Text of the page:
It's not just Valencia's rich history that is so appealing. The perfect climate and welcoming local community forms a natural habitat for great networking. Sun-kissed shores, a booming foodie scene and 2.000 years of history make Valencia one of the best cities to visit in Spain. Mix in the perfect climate, friendly locals and a smart urban planning and you might never want to leave!
Valencia has historically been a cultural crossroads and continues to serve as a meeting point between northern Europe and the Mediterranean countries. Its ongoing relationship with microbiology is demonstrated at a permanent exhibition in place at the University of Valencia and at the CECT - Spain's public Microbial Biological Resource Centre.
city is easily accessible via its international airport, which is located just
8 km from the city centre. The airport is connected to 55 destinations around
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Valencia is the place to meet!
Historical and Medical Library and the Scientific and Medical Collection of the University of Valencia
At the University of Valencia is the "López Piñero Institute for the History of Science and Medicine", located at a restored palace of the 18th century in the centre of Valencia were it is hosted the Historical and Medical Library and the Scientific and Medical Collection of the University of Valencia. More information here.
The medical-historic part of the exhibition includes a section of Microbiology in which one of the topics covered is the cholera epidemic of 1885 in Valencia and the vaccine that Jaime Ferrán (originary from Catalonia) tested here. In the histology section it is mentioned the presence of Ramón y Cajal for four years at the Faculty of Medicine of Valencia as a professor, moved from Zaragoza and before the took the chair of Barcelona. He opposed the Ferrán vaccine. In addition, some other remarkable Valencian Microbiologists are mentioned such as José Monserrat and Vicente Peset Cervera or Riutort
The Spanish Type Culture Collection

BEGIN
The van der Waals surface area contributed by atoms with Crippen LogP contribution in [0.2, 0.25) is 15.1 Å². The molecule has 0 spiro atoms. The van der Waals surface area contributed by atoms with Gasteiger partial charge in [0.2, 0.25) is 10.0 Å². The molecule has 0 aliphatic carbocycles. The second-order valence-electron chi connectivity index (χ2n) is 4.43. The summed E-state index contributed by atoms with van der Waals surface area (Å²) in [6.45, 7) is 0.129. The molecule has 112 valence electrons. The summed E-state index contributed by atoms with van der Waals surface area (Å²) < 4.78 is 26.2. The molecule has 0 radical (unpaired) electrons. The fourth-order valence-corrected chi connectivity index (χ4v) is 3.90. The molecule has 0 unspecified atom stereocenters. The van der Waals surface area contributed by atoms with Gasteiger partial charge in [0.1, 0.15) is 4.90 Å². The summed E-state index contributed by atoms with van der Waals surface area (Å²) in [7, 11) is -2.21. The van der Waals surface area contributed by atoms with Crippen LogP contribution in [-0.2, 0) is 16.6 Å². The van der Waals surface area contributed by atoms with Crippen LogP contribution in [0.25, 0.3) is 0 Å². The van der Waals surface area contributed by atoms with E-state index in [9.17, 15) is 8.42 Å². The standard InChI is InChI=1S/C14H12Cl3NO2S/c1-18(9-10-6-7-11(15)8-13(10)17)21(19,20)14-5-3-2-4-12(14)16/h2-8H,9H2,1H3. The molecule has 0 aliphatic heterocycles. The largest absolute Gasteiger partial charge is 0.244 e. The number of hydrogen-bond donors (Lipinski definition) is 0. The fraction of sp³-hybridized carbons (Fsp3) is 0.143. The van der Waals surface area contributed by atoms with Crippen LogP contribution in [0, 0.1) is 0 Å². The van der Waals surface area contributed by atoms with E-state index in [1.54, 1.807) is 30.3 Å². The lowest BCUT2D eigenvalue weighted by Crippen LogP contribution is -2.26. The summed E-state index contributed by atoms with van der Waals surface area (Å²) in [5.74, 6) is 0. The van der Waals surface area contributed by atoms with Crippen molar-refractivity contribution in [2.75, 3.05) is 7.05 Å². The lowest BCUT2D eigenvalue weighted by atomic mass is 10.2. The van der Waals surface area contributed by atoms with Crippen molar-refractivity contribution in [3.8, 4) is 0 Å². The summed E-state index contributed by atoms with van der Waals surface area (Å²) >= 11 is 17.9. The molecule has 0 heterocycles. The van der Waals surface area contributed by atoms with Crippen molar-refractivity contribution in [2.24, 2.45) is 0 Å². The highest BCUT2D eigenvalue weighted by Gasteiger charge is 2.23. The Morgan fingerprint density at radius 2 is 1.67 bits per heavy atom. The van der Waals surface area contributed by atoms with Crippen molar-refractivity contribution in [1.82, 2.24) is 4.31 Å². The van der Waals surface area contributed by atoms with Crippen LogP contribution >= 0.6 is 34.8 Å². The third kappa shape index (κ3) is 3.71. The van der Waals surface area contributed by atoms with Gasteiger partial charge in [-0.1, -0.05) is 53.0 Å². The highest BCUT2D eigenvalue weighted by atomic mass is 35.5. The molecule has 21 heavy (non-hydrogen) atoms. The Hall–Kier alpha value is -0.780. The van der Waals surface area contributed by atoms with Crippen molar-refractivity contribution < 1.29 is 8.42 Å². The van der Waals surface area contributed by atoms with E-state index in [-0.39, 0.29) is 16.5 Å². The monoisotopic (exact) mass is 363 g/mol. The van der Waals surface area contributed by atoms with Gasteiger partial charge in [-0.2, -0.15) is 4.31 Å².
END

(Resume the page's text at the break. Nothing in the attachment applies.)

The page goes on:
The Spanish Type Culture Collection (CECT, http://www.uv.es/cect) is hosted at the University of Valencia and located very close to the Congress venue at the University of Valencia Science Park (http://www.pcuv.es). The CECT is the only public Microbial Biological Resource Centre (mBRC) in Spain, serving as a repository and provider of bacteria, archaea, yeast and filamentous fungi and has more than 50 years history.
Founded by the Romans (in 138 BC), Valencia has been the home of many cultures over its history: Romans, Visigoths, Moors and the Aragonese all made the city an important cultural and financial centre.
In the year 1094, Rodrigo Díaz de Vivar, called El Cid Campeador, conquered Valencia on behalf of the Christians, but the city later fell to the Almoravids in 1102. Following the Moorish domination, it was in 1238 that James I of Aragon finally reconquered the city, and founded the Kingdom of Valencia, with its characteristic legislative privileges (Furs).
During the 15th and 16th centuries, Valencia became one of the major economic powers on the Mediterranean seaboard. It was the time of the Valencian siglo de oro (Golden Age), which was characterized by splendour in the arts at the hands of Joanot Martorell (author of Tirant lo Blanc, the first modern European novel), Ausias March, Roig de Corella, Isabel de Villena, Jordi de Sant Jordi and Jaume Roig, among others.
During the War of Spanish Succession, Valencia sided with archduke Charles of Austria, and after the victory of the Bourbons at the Battle of Almansa (April 1707), Phillip V abolished the local privileges, or fueros. In 1874, Alfonso XII was proclaimed constitutional king at Sagunto, north of Valencia.
When democracy was restored, the Land of Valencia was given its present Autonomous Statutes in 1982. The history of the city, now the capital of the Land of Valencia, is both rich and varied, providing a patrimony that has converted it into one of the major cities in Spain on both cultural and economic levels.